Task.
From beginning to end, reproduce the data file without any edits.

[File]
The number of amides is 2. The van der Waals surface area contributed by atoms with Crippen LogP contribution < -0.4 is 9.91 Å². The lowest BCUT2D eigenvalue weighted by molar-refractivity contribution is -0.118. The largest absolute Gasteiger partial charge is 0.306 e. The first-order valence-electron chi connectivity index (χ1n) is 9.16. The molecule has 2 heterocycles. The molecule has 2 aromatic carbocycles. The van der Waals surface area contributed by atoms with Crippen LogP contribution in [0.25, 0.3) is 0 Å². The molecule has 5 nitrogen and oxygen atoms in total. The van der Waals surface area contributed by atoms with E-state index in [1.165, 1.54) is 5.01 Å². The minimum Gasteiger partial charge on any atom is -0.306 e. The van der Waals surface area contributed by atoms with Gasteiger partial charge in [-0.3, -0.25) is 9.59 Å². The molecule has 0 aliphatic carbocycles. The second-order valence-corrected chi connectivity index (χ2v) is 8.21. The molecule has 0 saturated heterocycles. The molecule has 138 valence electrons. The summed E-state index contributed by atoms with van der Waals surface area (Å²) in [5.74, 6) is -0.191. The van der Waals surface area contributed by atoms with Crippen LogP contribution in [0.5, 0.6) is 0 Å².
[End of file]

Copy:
The number of amides is 2. The van der Waals surface area contributed by atoms with Crippen LogP contribution < -0.4 is 9.91 Å². The lowest BCUT2D eigenvalue weighted by molar-refractivity contribution is -0.118. The largest absolute Gasteiger partial charge is 0.306 e. The first-order valence-electron chi connectivity index (χ1n) is 9.16. The molecule has 2 heterocycles. The molecule has 2 aromatic carbocycles. The van der Waals surface area contributed by atoms with Crippen LogP contribution in [0.25, 0.3) is 0 Å². The molecule has 5 nitrogen and oxygen atoms in total. The van der Waals surface area contributed by atoms with E-state index in [1.165, 1.54) is 5.01 Å². The minimum Gasteiger partial charge on any atom is -0.306 e. The van der Waals surface area contributed by atoms with Gasteiger partial charge in [-0.3, -0.25) is 9.59 Å². The molecule has 0 aliphatic carbocycles. The second-order valence-corrected chi connectivity index (χ2v) is 8.21. The molecule has 0 saturated heterocycles. The molecule has 138 valence electrons. The summed E-state index contributed by atoms with van der Waals surface area (Å²) in [5.74, 6) is -0.191. The van der Waals surface area contributed by atoms with Crippen LogP contribution in [0.5, 0.6) is 0 Å².